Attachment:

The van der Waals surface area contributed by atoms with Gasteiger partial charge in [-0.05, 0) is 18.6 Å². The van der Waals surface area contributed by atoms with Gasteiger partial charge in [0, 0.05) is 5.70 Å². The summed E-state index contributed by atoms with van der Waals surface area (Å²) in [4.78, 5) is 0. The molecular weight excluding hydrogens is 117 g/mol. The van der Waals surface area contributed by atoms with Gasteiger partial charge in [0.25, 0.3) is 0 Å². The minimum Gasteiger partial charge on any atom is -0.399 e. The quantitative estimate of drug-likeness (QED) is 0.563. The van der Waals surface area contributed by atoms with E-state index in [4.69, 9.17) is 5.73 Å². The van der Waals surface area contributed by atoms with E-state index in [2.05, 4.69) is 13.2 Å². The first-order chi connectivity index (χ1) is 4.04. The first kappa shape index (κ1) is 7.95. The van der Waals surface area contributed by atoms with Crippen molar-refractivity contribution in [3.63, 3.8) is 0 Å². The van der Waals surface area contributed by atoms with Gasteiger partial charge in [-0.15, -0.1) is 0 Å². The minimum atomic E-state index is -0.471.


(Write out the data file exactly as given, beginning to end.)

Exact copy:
The van der Waals surface area contributed by atoms with Gasteiger partial charge in [-0.05, 0) is 18.6 Å². The van der Waals surface area contributed by atoms with Gasteiger partial charge in [0, 0.05) is 5.70 Å². The summed E-state index contributed by atoms with van der Waals surface area (Å²) in [4.78, 5) is 0. The molecular weight excluding hydrogens is 117 g/mol. The van der Waals surface area contributed by atoms with Gasteiger partial charge in [0.25, 0.3) is 0 Å². The minimum Gasteiger partial charge on any atom is -0.399 e. The quantitative estimate of drug-likeness (QED) is 0.563. The van der Waals surface area contributed by atoms with E-state index in [4.69, 9.17) is 5.73 Å². The van der Waals surface area contributed by atoms with E-state index in [2.05, 4.69) is 13.2 Å². The first-order chi connectivity index (χ1) is 4.04. The first kappa shape index (κ1) is 7.95. The van der Waals surface area contributed by atoms with Crippen molar-refractivity contribution in [3.63, 3.8) is 0 Å². The van der Waals surface area contributed by atoms with Gasteiger partial charge in [-0.15, -0.1) is 0 Å². The minimum atomic E-state index is -0.471.